“The volcanic ash, when flushed by the first rainfall, produced a unique fluid, which was acidic and charged with ions. The chemical reaction of the buffering on this fluid on contact with the Precambrian granites, the ash and other rocks brought the pH back to approximately neutral but leached additional uranium from the granites and probably the ash. The high rainfall and climate assured a steady supply of dissolved oxygen to the fluid resulting in the formation of a unique, oxidizing, uranium-enriched fluid, which entered the unconsolidated, reduced sediments oxidizing them and carrying the uranium to the eventual maximum extent of oxidation.”

Boberg explained the development of the roll-fronts, writing, “Fluid flow through the very porous and permeable sediments would be relatively fast allowing for the development of large oxidized tongues with the young sediment as well as scattered uranium deposits at the redox (oxidized reduction) interface within approximately a million years. Deposits formed near the granitic highlands would be larger and of higher average grade because of the proximity to the dual source of granite and ash.”

J.D. Love’s uranium discovery in Tertiary sandstones, in 1951, was a near-surface roll-front type of redox deposit. A roll-front deposit follows a sinuous linear trend, often C-shaped. Colorado and Utah miners began calling the cross-sectional configuration a “roll” in the early 1940’s. Roll-fronts occur in sandstones, bordered above and below by less permeable shales. In Wyoming, the “rolls” are bordered by altered and unaltered sandstone. It is generally concave from altered ground and convex into unaltered ground. Harris’ idealized roll-front uranium deposit would have “uranium concentrations decrease abruptly away from the concave boundary, and concentrations gradually decrease away from the convex boundary in reduced rock.”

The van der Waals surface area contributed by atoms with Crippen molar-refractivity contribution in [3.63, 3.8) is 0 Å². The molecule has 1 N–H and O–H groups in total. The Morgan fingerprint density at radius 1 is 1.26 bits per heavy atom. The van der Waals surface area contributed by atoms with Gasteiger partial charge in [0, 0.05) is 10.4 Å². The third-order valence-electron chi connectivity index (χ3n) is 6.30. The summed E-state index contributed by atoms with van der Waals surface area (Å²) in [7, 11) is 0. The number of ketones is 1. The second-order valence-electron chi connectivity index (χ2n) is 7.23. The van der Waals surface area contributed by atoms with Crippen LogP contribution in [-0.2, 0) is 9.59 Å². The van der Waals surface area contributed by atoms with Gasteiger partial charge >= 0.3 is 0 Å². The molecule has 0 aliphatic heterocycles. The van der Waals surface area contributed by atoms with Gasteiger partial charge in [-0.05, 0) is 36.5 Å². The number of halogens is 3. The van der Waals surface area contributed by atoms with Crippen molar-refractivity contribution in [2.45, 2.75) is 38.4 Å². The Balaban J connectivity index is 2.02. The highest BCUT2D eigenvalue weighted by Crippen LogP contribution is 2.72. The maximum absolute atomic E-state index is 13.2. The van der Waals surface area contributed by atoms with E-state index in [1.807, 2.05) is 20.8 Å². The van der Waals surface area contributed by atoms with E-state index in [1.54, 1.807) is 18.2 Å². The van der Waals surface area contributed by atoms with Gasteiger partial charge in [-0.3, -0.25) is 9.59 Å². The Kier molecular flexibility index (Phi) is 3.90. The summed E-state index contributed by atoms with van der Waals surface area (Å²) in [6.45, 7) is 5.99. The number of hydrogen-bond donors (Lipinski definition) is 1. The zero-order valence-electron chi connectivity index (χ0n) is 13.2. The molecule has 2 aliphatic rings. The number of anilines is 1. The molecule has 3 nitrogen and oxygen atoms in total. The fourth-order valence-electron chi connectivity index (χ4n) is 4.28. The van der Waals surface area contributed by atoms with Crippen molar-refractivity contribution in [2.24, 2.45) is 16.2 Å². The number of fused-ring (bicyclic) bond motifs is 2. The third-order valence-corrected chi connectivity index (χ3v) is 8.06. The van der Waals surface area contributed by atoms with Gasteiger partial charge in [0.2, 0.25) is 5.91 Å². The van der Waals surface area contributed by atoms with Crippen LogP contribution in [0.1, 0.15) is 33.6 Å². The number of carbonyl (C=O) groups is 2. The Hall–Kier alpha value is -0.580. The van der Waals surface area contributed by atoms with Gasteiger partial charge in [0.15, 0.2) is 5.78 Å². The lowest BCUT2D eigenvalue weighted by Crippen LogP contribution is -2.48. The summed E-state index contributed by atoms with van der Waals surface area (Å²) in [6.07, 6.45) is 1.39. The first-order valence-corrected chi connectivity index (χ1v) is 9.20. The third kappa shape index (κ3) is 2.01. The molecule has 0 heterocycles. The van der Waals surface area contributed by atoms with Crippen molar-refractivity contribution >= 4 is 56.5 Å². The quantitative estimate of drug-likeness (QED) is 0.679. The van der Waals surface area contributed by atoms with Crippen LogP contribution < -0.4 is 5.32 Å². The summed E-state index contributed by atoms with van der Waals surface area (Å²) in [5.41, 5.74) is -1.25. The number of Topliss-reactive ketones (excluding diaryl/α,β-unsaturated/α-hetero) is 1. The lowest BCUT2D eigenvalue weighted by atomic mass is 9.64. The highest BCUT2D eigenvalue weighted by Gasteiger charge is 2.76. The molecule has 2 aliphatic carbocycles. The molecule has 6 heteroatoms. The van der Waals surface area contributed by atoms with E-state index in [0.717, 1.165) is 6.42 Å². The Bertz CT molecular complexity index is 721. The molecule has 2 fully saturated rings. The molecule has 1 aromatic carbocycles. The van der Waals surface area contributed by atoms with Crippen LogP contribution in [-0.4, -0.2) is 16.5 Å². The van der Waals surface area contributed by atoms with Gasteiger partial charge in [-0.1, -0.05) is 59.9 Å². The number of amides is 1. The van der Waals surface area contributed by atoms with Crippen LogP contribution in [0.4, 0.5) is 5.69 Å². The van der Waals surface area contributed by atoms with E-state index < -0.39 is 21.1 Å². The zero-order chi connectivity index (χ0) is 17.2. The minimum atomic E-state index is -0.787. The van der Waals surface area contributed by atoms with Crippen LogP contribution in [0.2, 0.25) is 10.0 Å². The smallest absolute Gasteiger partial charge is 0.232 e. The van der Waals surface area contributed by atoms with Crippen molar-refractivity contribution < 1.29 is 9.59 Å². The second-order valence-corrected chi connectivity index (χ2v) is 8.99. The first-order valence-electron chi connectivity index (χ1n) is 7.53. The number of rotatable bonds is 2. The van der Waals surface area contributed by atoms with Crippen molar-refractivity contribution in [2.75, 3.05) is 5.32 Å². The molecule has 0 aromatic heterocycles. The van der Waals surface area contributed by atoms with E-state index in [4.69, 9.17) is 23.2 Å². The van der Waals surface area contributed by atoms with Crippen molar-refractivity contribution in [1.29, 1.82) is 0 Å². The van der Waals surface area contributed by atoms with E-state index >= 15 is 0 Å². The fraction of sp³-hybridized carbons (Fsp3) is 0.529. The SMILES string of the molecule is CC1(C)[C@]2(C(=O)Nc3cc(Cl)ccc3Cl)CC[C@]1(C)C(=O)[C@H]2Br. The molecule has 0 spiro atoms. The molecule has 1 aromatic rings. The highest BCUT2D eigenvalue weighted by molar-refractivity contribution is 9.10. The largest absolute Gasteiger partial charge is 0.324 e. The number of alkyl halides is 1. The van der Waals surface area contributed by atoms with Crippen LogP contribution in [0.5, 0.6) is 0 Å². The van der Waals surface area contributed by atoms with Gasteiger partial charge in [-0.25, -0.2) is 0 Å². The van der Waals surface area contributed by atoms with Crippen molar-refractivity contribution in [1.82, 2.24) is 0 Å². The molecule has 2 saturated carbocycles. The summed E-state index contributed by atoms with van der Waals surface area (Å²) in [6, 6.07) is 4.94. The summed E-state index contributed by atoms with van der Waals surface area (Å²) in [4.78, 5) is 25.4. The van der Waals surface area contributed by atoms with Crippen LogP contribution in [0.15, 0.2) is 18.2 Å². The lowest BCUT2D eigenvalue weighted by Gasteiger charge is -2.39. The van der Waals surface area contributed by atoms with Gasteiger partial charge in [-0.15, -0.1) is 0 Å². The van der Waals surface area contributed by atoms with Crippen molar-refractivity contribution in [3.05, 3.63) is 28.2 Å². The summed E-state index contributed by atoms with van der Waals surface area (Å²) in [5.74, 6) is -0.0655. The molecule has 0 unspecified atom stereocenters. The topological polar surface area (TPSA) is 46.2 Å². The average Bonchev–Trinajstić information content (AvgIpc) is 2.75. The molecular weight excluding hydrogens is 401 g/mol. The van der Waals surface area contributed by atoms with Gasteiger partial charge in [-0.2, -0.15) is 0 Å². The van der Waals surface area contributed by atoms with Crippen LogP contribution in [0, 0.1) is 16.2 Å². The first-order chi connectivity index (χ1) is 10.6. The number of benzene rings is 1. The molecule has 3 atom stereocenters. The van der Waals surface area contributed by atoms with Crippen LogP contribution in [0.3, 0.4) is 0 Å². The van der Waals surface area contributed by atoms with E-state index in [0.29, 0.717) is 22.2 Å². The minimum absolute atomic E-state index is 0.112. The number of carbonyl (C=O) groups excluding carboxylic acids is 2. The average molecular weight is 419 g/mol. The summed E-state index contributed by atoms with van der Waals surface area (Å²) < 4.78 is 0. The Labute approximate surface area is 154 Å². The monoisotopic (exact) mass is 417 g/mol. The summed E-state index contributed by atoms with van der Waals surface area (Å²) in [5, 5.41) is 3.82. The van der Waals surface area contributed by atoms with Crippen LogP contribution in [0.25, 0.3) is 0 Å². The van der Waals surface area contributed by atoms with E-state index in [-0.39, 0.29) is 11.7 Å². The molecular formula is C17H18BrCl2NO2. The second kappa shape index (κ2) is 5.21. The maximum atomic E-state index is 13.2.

Uranium is not always present everywhere along a roll front. It may be unevenly distributed and there are often other elements, such as vanadium, selenium, molybdenum, copper, silver, lead and zinc. Geologists look for where coarse-grained sandstones grade into finer grained or clay-bearing equivalents as indicators for uranium ore. As uranium geologists know with roll-front deposits, it may be mined as long as it is below the water table. Once deposits are brought above the water table, the uranium concentration can be eroded and severely modified.

It is not the roll-front uranium deposits, which interested Harris, but the tabular redox uranium occurrences found in many parts of Wyoming. He found those most prominently in the Cretaceous Inyan Kara Group in the Black Hills. Harris explained, “The uranium mines in New Mexico and many other parts of the Colorado Plateau are also tabular deposits.” The tabular bodies, Harris noted, describe their irregular tabular form, and are found parallel to bedding, dissimilar to roll-front mineralization, which crosses bedding. Harris believed some of the tabular bodies in Tertiary rocks were “the limbs and detached limbs of roll fronts left in less permeable rocks at fluvial channel margins.” He also said that tabular bodies could be preserved in oxidized rock due to high concentrations of other rock, such as coal or pyrite.

In any event, Harris agreed with other geologists that Wyoming is a uranium province with uranium occurring in nearly all major time divisions in the state. He concluded, “Uranium was available for mobilization during every major weathering period related to the nonconformities.” In our final minutes together, he was convinced that many of the uranium development companies should sink more funds into exploration and find the elephant uranium deposits, which he pointed out in three different parts of uranium. To his way of thinking, that was more exciting that the simple ISL extraction of uranium from previously drilled areas. As with others interviewed, few of those areas will hold surprises, but instead offer the steady, cash-producing uranium extraction that help develop budding companies. That’s what U.S. utilities, and utilities from other countries, are eagerly seeking right now. Wyoming uranium could fuel many of the U.S. nuclear reactors as more companies commence ISL uranium operations.